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What Hundreds of Studies Don't Say About Birth Order and Personality

Family size is a much larger determinate of personality than the order of one’s birth. 

It is popularly believed that birth order influences personality.  This is a belief held in pop culture. Social scientists have talked about the possibility and scientists have talked about it. 


But if you look hard at the evidence for birth order influencing personality, the evidence is not nearly so strong as you might imagine.  And in fact, really honestly, there’s evidence that two other factors have a much larger effect.  And I’ll give you examples of what are problems with these studies.  

There are hundreds of studies that have looked at the effect of birth order on personality.  This is a variable that is easily examined.  You can just check off on a survey whether you are firstborn, second born, third born.  But it turns out the evidence is not very good and there’s several reasons for this.  

Let me just give you two big reasons why birth order might not have the effects that we believe it does.  

The first reason is a really big one which is it depends on who you ask.  It turns out that the studies that show the largest effect of birth order on personalities say that older kids are bossier, younger kids are more rebellious, much of that evidence comes from surveying family members.  And it may not come as a surprise that a parent who has watched two children grow up might form the opinion that the younger child is less mature than the older child because at any given moment of time, the older child is older than the younger child.  And so one big factor is, who do you ask the question of?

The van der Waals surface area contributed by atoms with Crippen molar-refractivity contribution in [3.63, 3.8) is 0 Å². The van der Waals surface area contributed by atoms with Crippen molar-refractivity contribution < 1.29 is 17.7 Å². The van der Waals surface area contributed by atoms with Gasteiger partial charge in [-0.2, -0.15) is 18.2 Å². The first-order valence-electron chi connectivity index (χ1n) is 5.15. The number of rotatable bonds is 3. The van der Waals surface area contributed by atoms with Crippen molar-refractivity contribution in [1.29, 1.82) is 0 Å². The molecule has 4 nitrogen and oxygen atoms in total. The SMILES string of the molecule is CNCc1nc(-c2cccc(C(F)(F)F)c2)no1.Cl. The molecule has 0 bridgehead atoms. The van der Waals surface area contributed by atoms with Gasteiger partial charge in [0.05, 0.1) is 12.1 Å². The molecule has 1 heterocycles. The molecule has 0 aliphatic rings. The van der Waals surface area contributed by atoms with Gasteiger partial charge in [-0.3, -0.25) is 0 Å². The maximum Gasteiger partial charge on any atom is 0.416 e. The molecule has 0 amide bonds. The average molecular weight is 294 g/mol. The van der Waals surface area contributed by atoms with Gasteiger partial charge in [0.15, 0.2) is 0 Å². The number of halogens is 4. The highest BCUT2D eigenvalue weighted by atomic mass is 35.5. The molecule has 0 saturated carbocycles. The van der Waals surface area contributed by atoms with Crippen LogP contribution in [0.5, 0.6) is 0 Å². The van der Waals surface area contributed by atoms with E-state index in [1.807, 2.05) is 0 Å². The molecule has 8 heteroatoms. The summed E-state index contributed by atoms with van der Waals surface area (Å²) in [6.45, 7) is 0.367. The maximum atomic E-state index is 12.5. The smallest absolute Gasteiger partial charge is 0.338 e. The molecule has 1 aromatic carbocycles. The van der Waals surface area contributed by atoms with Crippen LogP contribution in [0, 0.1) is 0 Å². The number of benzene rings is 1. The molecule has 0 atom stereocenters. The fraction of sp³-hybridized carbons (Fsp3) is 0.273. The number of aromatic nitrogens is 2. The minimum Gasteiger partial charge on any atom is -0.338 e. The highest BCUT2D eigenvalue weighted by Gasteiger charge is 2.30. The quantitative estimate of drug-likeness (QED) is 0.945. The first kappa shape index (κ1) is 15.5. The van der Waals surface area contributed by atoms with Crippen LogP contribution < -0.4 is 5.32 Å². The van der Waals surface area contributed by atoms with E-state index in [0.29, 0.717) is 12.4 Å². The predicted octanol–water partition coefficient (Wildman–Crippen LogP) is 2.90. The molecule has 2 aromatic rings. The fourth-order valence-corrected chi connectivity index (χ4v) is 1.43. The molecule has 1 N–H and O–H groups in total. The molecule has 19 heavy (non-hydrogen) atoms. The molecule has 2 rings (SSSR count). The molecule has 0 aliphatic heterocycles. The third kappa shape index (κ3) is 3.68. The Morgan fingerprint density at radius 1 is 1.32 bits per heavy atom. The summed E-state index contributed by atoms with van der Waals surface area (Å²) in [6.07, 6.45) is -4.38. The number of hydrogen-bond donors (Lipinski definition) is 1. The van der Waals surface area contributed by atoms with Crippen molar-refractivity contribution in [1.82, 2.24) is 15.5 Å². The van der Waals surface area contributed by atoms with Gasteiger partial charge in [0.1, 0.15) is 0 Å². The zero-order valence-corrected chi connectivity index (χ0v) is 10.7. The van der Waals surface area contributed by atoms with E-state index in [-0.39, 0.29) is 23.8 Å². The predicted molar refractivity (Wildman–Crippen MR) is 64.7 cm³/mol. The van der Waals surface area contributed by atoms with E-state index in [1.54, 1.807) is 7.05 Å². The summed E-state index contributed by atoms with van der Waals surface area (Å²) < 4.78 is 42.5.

When you ask those questions of people who are outside the family, you do not see nearly such large effects.  And in studies in which birth order and personality are investigated by people outside the family, the effects are much smaller. And so this perhaps doesn’t come as surprise, I mean, you know, we live our lives, we leave the home, we have our work and our friends and so on and then we get together for our family dinner and boom… we’re immediately reduced to what were like when we were 12 years old.  And we’re arguing with our older sibling again.  All those things come back when we are together and all those things can also creep into studies of birth order.  

The second thing that comes into studies of birth order is the size of the family.  Now, I’m going to make a pretty obvious statement.  Any family with children can have a firstborn child, but only large families have a fourth born child or a fifth born child.  Right?  And so when you study birth order, if you’re comparing the firstborn child with the third, fourth or fifth born child, then you have to control for family size.  And another big factor in birth order studies is that differences between firstborn and later born children, those differences go away when you control for family size.  

And so it seems like there’s something about family size that influences personality.  Maybe it’s socioeconomic status, maybe people from large families don’t have as much in the way of resources and so they become more rebellious, more prone to trying new ideas, new things.  

And so these two caveats in the studies get in the way of really understand how birth order influences personality, if at all.  And it turns out that in fact, family size is a much larger determinate of personality than the order of one’s birth. 

In Their Own Words is recorded in Big Think's studio.

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